S. African Reform Talks Intensify
Government, ANC agree to encamp ANC military, but remain split on interim leadership
JOHANNESBURG — BARGAINING has begun in earnest here over the phased transition of power, with President Frederik de Klerk's landslide referendum victory giving his negotiators a new edge at the table.
"They are playing rough," says a key adviser to the African National Congress (ANC) negotiating team in the working group dealing with the mechanism for drawing up a new constitution.
"Since the referendum, the government negotiators are being far more threatening and have clearly translated their mandate from white voters as a signal to take their gloves off," the ANC adviser told the Monitor on condition of anonymity.
The ANC was expected today to present detailed proposals on the composition and functioning of a Constituent Assembly, which would draw up the new constitution and also serve as an interim legislature.
While senior ANC officials continue to express optimism about a deal on a phased transition to majority rule, Western diplomats and legal advisers to the negotiating teams say a final agreement probably will not be reached before the end of the year.
"I think there is going to have to be a third plenary session of the Convention for a Democratic South Africa [CODESA] before we reach agreement," an ANC adviser says.
The expectation that a CODESA II plenary session would be held before the end of April is now fading, and the prospect of a CODESA III toward the end of the year is considered a likelihood by some ANC negotiators.
The new tough mood was evident at sessions last week where the government first proposed that transitional councils should have only advisory powers during a first phase of administrative interim government. Later, it backed down and conceded the councils would have statutory powers.
Senior National Party officials warned that there could be no progress towards an interim government until political violence subsided and the ANC abandoned its "armed struggle" inside the country.
But both ANC and government negotiators told the Monitor a broad understanding had been reached that the ANC would agree to subject its arms caches to monitoring in return for joint control of the South African Defense Force.
"The basis of the tradeoff is that the ANC will agree to control of its arms caches inside the country," but will not dismantle its military wing at this stage, says Jakki Cilliers, director of the independent Institute of Defense Politics.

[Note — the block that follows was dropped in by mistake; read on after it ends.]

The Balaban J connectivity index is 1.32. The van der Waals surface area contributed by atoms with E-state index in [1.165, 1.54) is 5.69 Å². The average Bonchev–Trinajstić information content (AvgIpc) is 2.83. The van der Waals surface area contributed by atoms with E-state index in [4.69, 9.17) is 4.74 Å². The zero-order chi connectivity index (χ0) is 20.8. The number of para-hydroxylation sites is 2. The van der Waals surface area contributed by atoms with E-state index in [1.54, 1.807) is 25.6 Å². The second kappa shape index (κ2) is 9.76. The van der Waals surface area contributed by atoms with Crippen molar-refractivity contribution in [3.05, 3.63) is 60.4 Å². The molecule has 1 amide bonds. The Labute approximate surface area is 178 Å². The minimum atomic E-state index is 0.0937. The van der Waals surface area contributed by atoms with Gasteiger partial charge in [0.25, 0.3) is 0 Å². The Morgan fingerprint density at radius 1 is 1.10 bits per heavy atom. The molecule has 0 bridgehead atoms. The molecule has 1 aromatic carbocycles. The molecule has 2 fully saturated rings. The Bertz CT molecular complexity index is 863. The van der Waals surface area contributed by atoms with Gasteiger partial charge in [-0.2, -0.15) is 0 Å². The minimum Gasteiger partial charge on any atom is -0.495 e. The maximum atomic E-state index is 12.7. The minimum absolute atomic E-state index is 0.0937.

He says the ANC would risk losing a large part of its constituency if it renounced the largely symbolic armed struggle now.
"But the ANC will also end its call for continued financial and investment sanctions," says Mr. Cilliers, a former military officer.
"In exchange, the government will agree to multiparty or independent control of the security forces and proceed towards an interim government which will have executive powers."
Under this arrangement, ANC soldiers would remain in camps outside the country until a new constitution was finalized and the composition of a new national army was agreed to. At this point, the symbolic armed struggle would be formally renounced.
The ANC official says the row about the military wing and advisory powers for the councils concealed some much tougher battles ahead.
These include the nature and composition of the elected Constituent Assembly to draw up a constitution. The government is proposing a two-chamber body, while the ANC insists on a single elected body.
"We will not be trapped into an open-ended interim government," the ANC adviser says. "There is no way the ANC will agree to an administrative interim government phase until the final package is worked out and a time-frame for majority rule agreed to." The ANC adviser said there could also be a fight about the transfer of presidential powers in the administrative interim phase.
"We are insisting that the powers of the presidency must be subsumed by the interim government council. Once that principle is established, we could talk about De Klerk being the chairman."
The ANC has accepted the principle of consensus decisionmaking during the second phase of the transition where an elected interim government would rule while the Constituent Assembly draws up a new constitution and passes legislation.
Under the ANC proposals expected today, the assembly would make decisions on the basis of a two-thirds majority and parties would have to achieve between 3 and 5 percent of the vote in an election to gain representation in the assembly. The assembly would elect an interim executive, which would rule on the basis of consensus.
The government proposals published last Monday at CODESA insisted that the transitional councils on the security forces could not be constituted until the ANC had agreed to the dismantling of its military wing inside the country.
The first phase of the deal will establish six transitional councils, giving the major black political parties an equal say over key areas of government including elections, regional government, local government, finance and budgets, the military and the police.
From these six councils - consisting of seven members each drawn from parties represented at CODESA - an over-arching Joint Transitional Council will be chosen to function as a kind of super-Cabinet.
The decisive "yes" vote in the referendum has also accelerated a political realignment and shifted the balance towards negotiations.
In the wake of the referendum result, the right-wing Conservative Party - whose support was shown to be less than 5 percent of the total population - has been locked in a series of meetings to decide at what point to become involved in the negotiating process.